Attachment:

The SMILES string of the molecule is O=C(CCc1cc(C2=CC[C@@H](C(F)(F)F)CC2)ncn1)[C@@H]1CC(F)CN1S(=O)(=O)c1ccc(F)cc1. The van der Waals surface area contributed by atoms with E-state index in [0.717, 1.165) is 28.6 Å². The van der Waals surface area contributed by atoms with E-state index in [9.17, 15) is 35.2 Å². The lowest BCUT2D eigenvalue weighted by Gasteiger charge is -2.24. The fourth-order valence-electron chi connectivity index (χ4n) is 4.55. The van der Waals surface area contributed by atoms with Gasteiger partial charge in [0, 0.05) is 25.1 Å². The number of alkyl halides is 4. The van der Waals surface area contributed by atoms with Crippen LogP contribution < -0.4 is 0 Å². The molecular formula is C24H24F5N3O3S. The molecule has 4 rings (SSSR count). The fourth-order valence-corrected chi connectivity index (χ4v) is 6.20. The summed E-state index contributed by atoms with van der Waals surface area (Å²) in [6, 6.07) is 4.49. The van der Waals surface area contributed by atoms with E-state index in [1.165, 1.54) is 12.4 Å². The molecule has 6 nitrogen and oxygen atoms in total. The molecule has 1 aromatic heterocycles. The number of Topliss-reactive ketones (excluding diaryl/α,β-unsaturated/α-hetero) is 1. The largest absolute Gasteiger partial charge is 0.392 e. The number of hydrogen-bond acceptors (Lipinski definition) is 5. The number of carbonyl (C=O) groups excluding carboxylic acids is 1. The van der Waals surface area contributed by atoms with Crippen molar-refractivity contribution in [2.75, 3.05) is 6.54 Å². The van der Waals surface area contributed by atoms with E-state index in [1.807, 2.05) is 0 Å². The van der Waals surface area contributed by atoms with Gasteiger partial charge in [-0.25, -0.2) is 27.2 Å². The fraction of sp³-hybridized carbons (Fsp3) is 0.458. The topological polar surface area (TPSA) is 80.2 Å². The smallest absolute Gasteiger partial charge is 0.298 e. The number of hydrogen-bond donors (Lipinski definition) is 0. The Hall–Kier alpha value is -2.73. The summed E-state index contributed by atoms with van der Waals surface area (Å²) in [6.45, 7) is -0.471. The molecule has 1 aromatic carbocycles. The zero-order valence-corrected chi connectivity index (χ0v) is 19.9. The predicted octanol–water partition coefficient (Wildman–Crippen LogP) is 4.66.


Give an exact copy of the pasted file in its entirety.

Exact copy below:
The SMILES string of the molecule is O=C(CCc1cc(C2=CC[C@@H](C(F)(F)F)CC2)ncn1)[C@@H]1CC(F)CN1S(=O)(=O)c1ccc(F)cc1. The van der Waals surface area contributed by atoms with E-state index in [0.717, 1.165) is 28.6 Å². The van der Waals surface area contributed by atoms with E-state index in [9.17, 15) is 35.2 Å². The lowest BCUT2D eigenvalue weighted by Gasteiger charge is -2.24. The fourth-order valence-electron chi connectivity index (χ4n) is 4.55. The van der Waals surface area contributed by atoms with Gasteiger partial charge in [0, 0.05) is 25.1 Å². The number of alkyl halides is 4. The van der Waals surface area contributed by atoms with Crippen LogP contribution < -0.4 is 0 Å². The molecular formula is C24H24F5N3O3S. The molecule has 4 rings (SSSR count). The fourth-order valence-corrected chi connectivity index (χ4v) is 6.20. The summed E-state index contributed by atoms with van der Waals surface area (Å²) in [6, 6.07) is 4.49. The van der Waals surface area contributed by atoms with E-state index in [1.165, 1.54) is 12.4 Å². The molecule has 6 nitrogen and oxygen atoms in total. The molecule has 1 aromatic heterocycles. The number of Topliss-reactive ketones (excluding diaryl/α,β-unsaturated/α-hetero) is 1. The largest absolute Gasteiger partial charge is 0.392 e. The number of hydrogen-bond acceptors (Lipinski definition) is 5. The number of carbonyl (C=O) groups excluding carboxylic acids is 1. The van der Waals surface area contributed by atoms with Crippen molar-refractivity contribution in [2.75, 3.05) is 6.54 Å². The van der Waals surface area contributed by atoms with E-state index in [1.807, 2.05) is 0 Å². The van der Waals surface area contributed by atoms with Gasteiger partial charge in [-0.25, -0.2) is 27.2 Å². The fraction of sp³-hybridized carbons (Fsp3) is 0.458. The topological polar surface area (TPSA) is 80.2 Å². The smallest absolute Gasteiger partial charge is 0.298 e. The number of hydrogen-bond donors (Lipinski definition) is 0. The Hall–Kier alpha value is -2.73. The summed E-state index contributed by atoms with van der Waals surface area (Å²) in [6.45, 7) is -0.471. The molecule has 1 aromatic carbocycles. The zero-order valence-corrected chi connectivity index (χ0v) is 19.9. The predicted octanol–water partition coefficient (Wildman–Crippen LogP) is 4.66.